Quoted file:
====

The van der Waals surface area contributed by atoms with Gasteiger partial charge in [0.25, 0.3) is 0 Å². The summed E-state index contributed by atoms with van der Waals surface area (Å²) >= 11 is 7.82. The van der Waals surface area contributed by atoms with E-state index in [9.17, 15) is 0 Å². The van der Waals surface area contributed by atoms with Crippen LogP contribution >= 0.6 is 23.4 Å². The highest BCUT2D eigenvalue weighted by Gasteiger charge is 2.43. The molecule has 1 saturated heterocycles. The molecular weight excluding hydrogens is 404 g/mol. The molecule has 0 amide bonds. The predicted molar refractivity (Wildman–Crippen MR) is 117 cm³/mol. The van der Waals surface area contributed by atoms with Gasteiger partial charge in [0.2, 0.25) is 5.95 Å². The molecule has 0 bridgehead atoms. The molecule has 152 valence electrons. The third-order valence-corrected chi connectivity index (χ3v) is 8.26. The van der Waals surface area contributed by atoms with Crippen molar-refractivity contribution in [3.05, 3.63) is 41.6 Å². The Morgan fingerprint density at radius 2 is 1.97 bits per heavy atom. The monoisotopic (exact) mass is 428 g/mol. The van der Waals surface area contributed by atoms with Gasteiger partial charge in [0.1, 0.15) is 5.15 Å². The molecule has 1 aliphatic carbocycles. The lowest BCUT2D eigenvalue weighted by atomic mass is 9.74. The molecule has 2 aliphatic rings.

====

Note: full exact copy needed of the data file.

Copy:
The van der Waals surface area contributed by atoms with Gasteiger partial charge in [0.25, 0.3) is 0 Å². The summed E-state index contributed by atoms with van der Waals surface area (Å²) >= 11 is 7.82. The van der Waals surface area contributed by atoms with E-state index in [9.17, 15) is 0 Å². The van der Waals surface area contributed by atoms with Crippen LogP contribution >= 0.6 is 23.4 Å². The highest BCUT2D eigenvalue weighted by Gasteiger charge is 2.43. The molecule has 1 saturated heterocycles. The molecular weight excluding hydrogens is 404 g/mol. The molecule has 0 amide bonds. The predicted molar refractivity (Wildman–Crippen MR) is 117 cm³/mol. The van der Waals surface area contributed by atoms with Gasteiger partial charge in [0.2, 0.25) is 5.95 Å². The molecule has 0 bridgehead atoms. The molecule has 152 valence electrons. The third-order valence-corrected chi connectivity index (χ3v) is 8.26. The van der Waals surface area contributed by atoms with Crippen molar-refractivity contribution in [3.05, 3.63) is 41.6 Å². The Morgan fingerprint density at radius 2 is 1.97 bits per heavy atom. The monoisotopic (exact) mass is 428 g/mol. The van der Waals surface area contributed by atoms with Gasteiger partial charge in [0.1, 0.15) is 5.15 Å². The molecule has 1 aliphatic carbocycles. The lowest BCUT2D eigenvalue weighted by atomic mass is 9.74. The molecule has 2 aliphatic rings.